Impact of the COVID-19 Pandemic on Teaching and Learning: Reflections from a Curriculum Design Perspective

07 October 2021
Posted by Study Group

Teacher Perspectives Blog Series from Study Group

Introduced by Dr Mark Cunnington, Chief Operating Officer for the UK and Europe at Study Group.

Earlier this week, we celebrated World Teachers’ Day by launching a new ‘Teacher Perspectives’ blog series. Throughout October, Study Group educators share learnings and best practices on the vital role of “teachers at the heart of education recovery”.

I am delighted to share the latest blog in this series from Dr Olufunke Aluko-Daniels, Centre Director at Study Group’s University of Huddersfield London Campus in the UK. In the blog, Olu talks about the importance of agile curriculum design to effectively navigate the current challenges presented by COVID-19 and as a way of proactively overcoming unforeseeable incidences, like the pandemic, in the future.

Impact of the COVID-19 Pandemic on Teaching and Learning: Reflections from a Curriculum Design Perspective

By Dr Olufunke Aluko-Daniels, Centre Director at Study Group’s University of Huddersfield London Campus in the UK.

“The question that I have had to ask myself during this period is, how could we have designed our programme structure and the curriculum to accommodate such sudden changes, in an efficient way, without compromising academic standards?”

If any researcher or academic had hypothesised that there would be a time in human history in the 21st Century when teaching, learning and assessments for an academic year would be delivered online, the academic community would have had a good laugh.

Such was the impact of the pandemic on the educational sector in the last academic year that over 90% of the student population was affected. In order not to lose an academic year, varied online platforms were used for teaching, learning and assessments. It not only stretched the traditional use of the VLE, but it also birthed innovative practices on assessment methods and support.

As a professional who has spent the last couple of years designing high level programme documentations for different partnership programmes, especially during the pandemic. I would like to share some of my thoughts on how agile curriculum design may be a proactive way of preparing for such unforeseeable incidences like the pandemic.

Whilst the speed at which institutions moved from F2F to online platforms is commendable, the experience was nevertheless different for both students and staff. Despite the admirable speed at which institutions and educators switched from F2F to synchronous, and asynchronous, teaching and learning, there was very little time to immediately transform the curriculum to align with the new delivery strategy.

The recent clamour of students for discount on tuition fees is an indication that the learning experience is different for students. The question that I have had to ask myself during this period is, how could we have designed our programme structure and the curriculum to accommodate such sudden changes, in an efficient way, without compromising academic standards?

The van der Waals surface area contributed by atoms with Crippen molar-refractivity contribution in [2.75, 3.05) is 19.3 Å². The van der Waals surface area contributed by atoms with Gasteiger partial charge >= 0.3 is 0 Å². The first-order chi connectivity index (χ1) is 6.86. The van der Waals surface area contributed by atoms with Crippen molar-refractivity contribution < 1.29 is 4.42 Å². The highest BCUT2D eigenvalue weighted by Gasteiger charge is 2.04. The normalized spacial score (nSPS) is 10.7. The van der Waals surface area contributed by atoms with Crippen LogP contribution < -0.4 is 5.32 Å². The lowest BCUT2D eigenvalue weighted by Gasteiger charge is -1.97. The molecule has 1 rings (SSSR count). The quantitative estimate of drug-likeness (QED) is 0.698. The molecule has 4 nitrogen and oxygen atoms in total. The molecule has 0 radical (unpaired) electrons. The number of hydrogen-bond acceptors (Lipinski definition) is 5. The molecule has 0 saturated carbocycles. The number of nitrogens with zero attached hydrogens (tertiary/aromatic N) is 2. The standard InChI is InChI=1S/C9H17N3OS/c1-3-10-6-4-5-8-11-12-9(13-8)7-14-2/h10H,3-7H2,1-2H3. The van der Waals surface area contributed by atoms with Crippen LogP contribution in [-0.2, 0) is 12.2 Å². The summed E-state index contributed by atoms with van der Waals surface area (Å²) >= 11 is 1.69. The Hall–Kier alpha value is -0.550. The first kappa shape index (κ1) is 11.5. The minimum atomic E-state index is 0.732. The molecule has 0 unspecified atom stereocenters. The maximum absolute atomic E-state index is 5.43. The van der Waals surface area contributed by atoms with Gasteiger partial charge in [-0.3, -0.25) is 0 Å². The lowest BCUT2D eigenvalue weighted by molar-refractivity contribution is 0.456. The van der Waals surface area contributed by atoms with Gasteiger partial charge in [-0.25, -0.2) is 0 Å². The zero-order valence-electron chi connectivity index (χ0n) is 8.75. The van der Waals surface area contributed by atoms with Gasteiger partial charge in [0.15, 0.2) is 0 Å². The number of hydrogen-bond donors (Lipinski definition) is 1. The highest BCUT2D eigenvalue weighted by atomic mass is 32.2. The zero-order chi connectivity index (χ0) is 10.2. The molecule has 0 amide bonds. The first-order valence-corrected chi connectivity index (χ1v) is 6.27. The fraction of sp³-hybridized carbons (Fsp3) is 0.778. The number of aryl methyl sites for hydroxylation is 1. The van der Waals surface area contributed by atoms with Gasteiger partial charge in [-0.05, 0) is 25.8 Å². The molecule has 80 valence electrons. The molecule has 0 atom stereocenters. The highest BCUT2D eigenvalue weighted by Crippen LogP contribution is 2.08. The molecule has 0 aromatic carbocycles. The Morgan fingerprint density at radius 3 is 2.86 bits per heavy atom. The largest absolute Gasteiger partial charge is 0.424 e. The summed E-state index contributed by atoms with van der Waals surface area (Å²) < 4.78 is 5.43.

More than ever before, I believe that the solution to that is agile curricula. An agile curriculum requires incremental development of instructional materials in a manner that is flexible and collaborative. Although it requires more work, it is responsive, and maybe a lot speedier to deliver a timely and current curriculum. Additionally, an agile curriculum will stretch teachers’ creative abilities, facilitates the building of a learner-focused curriculum and the incorporation of real-time employability skills. I particularly enjoyed working with different teams of curriculum developers where they are having to build teaching material in an incremental manner.

I am not unmindful of the challenges that may be associated with the use of agile curriculum, such as the quality of materials, change of staff or absences, delays in having the materials ready for the lessons etc. I think that these are tokens when compared with the benefits to be gained. Plus, these challenges may be circumvented by putting measures in place to avoid them e.g., programme and module specifications should become living documents that the faculty or departmental quality officer should be able to exercise some oversight of, without triggering a wholescale reapproval.

Closely associated to the above, is the need to rethink the life cycle of programmes and curriculum reviews. Institutions need to get past undertaking this process mechanically. Curriculum reviews should be done to locate factors that may impede student engagement, outstanding learning experience and outcomes. The subsequent action of designing or redesigning and developing the curriculum should then aim to solve the problem not just for the moment, it should also be used to fairly predict future needs and be seen to then be responding to them. The era of mechanical reviews and curriculum development is gone.

My final thought is on using the curriculum to promote inclusivity and provide all students with equal learning opportunities actively using formative assessments and a range of assessment methods. Formative assessment, for instance, can be used to reinforce the emphasis on employability skills when students are given formative tasks that require them to apply knowledge to contemporary societal problems.

I doubt if learning will completely go back to what it used to be pre-Covid, if that is the case, we might as well get used to the new paradigm. Based on my experience for instance, I found that a move from the traditional mode of assessments, such as coursework and examinations, to having a range of assessment on the programme addresses diverse learning needs and allows institutions to keep up with online engagement even when they return to F2F.

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